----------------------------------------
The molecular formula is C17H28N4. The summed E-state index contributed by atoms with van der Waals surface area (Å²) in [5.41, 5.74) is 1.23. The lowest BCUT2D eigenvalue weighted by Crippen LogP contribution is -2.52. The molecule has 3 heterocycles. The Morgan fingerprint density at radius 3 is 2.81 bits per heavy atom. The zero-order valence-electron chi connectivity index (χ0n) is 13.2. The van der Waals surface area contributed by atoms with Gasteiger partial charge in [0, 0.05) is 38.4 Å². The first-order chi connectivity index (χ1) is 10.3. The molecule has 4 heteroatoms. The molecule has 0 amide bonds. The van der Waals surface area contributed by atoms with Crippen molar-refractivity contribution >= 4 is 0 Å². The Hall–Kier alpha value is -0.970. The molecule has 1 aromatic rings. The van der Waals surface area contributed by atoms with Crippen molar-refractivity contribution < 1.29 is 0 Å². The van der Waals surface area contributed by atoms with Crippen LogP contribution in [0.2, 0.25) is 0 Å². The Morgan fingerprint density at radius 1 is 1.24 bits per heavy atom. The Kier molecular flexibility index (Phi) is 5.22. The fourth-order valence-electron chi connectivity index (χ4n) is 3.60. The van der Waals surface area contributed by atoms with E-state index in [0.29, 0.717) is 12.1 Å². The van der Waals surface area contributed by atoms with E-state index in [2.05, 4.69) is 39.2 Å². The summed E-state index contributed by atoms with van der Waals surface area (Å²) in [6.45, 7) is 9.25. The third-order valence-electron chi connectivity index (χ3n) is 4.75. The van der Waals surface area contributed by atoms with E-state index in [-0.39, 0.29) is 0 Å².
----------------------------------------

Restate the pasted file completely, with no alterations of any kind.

The molecular formula is C17H28N4. The summed E-state index contributed by atoms with van der Waals surface area (Å²) in [5.41, 5.74) is 1.23. The lowest BCUT2D eigenvalue weighted by Crippen LogP contribution is -2.52. The molecule has 3 heterocycles. The Morgan fingerprint density at radius 3 is 2.81 bits per heavy atom. The zero-order valence-electron chi connectivity index (χ0n) is 13.2. The van der Waals surface area contributed by atoms with Gasteiger partial charge in [0, 0.05) is 38.4 Å². The first-order chi connectivity index (χ1) is 10.3. The molecule has 4 heteroatoms. The molecule has 0 amide bonds. The van der Waals surface area contributed by atoms with Crippen molar-refractivity contribution >= 4 is 0 Å². The Hall–Kier alpha value is -0.970. The molecule has 1 aromatic rings. The van der Waals surface area contributed by atoms with Crippen molar-refractivity contribution < 1.29 is 0 Å². The van der Waals surface area contributed by atoms with Crippen LogP contribution in [0.2, 0.25) is 0 Å². The Morgan fingerprint density at radius 1 is 1.24 bits per heavy atom. The Kier molecular flexibility index (Phi) is 5.22. The fourth-order valence-electron chi connectivity index (χ4n) is 3.60. The van der Waals surface area contributed by atoms with E-state index in [0.29, 0.717) is 12.1 Å². The van der Waals surface area contributed by atoms with E-state index in [2.05, 4.69) is 39.2 Å². The summed E-state index contributed by atoms with van der Waals surface area (Å²) in [6.45, 7) is 9.25. The third-order valence-electron chi connectivity index (χ3n) is 4.75. The van der Waals surface area contributed by atoms with E-state index in [-0.39, 0.29) is 0 Å².